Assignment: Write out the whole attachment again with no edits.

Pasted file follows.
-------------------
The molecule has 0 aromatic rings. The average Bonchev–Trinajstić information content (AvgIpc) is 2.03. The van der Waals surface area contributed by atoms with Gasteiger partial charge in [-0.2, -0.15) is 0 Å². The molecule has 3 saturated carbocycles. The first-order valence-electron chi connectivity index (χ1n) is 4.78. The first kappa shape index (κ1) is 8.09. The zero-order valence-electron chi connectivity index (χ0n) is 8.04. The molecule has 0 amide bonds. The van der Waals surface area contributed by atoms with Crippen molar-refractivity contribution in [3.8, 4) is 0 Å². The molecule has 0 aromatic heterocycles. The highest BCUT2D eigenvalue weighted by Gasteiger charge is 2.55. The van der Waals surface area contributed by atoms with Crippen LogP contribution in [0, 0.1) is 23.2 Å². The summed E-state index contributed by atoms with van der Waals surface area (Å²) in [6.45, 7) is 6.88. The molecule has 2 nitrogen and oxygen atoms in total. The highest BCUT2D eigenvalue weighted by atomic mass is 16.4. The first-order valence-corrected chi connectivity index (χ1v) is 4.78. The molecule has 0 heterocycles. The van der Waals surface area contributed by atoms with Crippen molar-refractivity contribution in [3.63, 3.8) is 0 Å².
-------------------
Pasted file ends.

The molecule has 0 aromatic rings. The average Bonchev–Trinajstić information content (AvgIpc) is 2.03. The van der Waals surface area contributed by atoms with Gasteiger partial charge in [-0.2, -0.15) is 0 Å². The molecule has 3 saturated carbocycles. The first-order valence-electron chi connectivity index (χ1n) is 4.78. The first kappa shape index (κ1) is 8.09. The zero-order valence-electron chi connectivity index (χ0n) is 8.04. The molecule has 0 amide bonds. The van der Waals surface area contributed by atoms with Crippen molar-refractivity contribution in [3.8, 4) is 0 Å². The molecule has 0 aromatic heterocycles. The highest BCUT2D eigenvalue weighted by Gasteiger charge is 2.55. The van der Waals surface area contributed by atoms with Crippen LogP contribution in [0, 0.1) is 23.2 Å². The summed E-state index contributed by atoms with van der Waals surface area (Å²) in [6.45, 7) is 6.88. The molecule has 2 nitrogen and oxygen atoms in total. The highest BCUT2D eigenvalue weighted by atomic mass is 16.4. The first-order valence-corrected chi connectivity index (χ1v) is 4.78. The molecule has 0 heterocycles. The van der Waals surface area contributed by atoms with Crippen molar-refractivity contribution in [3.63, 3.8) is 0 Å².